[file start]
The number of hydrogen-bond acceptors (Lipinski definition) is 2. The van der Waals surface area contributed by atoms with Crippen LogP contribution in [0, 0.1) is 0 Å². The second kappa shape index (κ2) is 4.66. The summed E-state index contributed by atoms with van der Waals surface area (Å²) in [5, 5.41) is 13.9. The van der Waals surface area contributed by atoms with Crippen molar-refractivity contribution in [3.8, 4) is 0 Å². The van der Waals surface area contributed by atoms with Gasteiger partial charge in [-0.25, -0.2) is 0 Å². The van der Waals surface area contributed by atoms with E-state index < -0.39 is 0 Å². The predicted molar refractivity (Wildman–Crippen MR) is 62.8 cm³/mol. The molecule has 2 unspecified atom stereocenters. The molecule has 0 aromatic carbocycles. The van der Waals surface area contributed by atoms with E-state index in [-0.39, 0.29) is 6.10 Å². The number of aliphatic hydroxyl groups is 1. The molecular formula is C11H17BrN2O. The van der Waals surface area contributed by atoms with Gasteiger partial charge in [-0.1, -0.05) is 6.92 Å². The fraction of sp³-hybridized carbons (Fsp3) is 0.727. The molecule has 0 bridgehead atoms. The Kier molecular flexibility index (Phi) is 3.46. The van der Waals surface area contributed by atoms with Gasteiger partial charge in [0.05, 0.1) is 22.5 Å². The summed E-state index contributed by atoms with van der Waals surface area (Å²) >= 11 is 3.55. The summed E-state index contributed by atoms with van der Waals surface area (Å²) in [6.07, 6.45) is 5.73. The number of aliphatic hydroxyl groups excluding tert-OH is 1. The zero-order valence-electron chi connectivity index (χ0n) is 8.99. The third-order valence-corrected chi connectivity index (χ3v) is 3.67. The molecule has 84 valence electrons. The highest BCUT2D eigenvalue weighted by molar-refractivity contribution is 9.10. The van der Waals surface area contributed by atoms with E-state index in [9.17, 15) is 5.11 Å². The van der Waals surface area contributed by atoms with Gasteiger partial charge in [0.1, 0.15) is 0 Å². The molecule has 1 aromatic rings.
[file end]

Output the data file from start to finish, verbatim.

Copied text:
The number of hydrogen-bond acceptors (Lipinski definition) is 2. The van der Waals surface area contributed by atoms with Crippen LogP contribution in [0, 0.1) is 0 Å². The second kappa shape index (κ2) is 4.66. The summed E-state index contributed by atoms with van der Waals surface area (Å²) in [5, 5.41) is 13.9. The van der Waals surface area contributed by atoms with Crippen molar-refractivity contribution in [3.8, 4) is 0 Å². The van der Waals surface area contributed by atoms with Gasteiger partial charge in [-0.25, -0.2) is 0 Å². The van der Waals surface area contributed by atoms with E-state index < -0.39 is 0 Å². The predicted molar refractivity (Wildman–Crippen MR) is 62.8 cm³/mol. The molecule has 2 unspecified atom stereocenters. The molecule has 0 aromatic carbocycles. The van der Waals surface area contributed by atoms with E-state index in [-0.39, 0.29) is 6.10 Å². The number of aliphatic hydroxyl groups is 1. The molecular formula is C11H17BrN2O. The van der Waals surface area contributed by atoms with Gasteiger partial charge in [-0.1, -0.05) is 6.92 Å². The fraction of sp³-hybridized carbons (Fsp3) is 0.727. The molecule has 0 bridgehead atoms. The Kier molecular flexibility index (Phi) is 3.46. The van der Waals surface area contributed by atoms with Gasteiger partial charge in [0.05, 0.1) is 22.5 Å². The summed E-state index contributed by atoms with van der Waals surface area (Å²) >= 11 is 3.55. The summed E-state index contributed by atoms with van der Waals surface area (Å²) in [6.07, 6.45) is 5.73. The number of aliphatic hydroxyl groups excluding tert-OH is 1. The zero-order valence-electron chi connectivity index (χ0n) is 8.99. The third-order valence-corrected chi connectivity index (χ3v) is 3.67. The molecule has 84 valence electrons. The highest BCUT2D eigenvalue weighted by molar-refractivity contribution is 9.10. The van der Waals surface area contributed by atoms with E-state index in [9.17, 15) is 5.11 Å². The van der Waals surface area contributed by atoms with Gasteiger partial charge in [0.1, 0.15) is 0 Å². The molecule has 1 aromatic rings.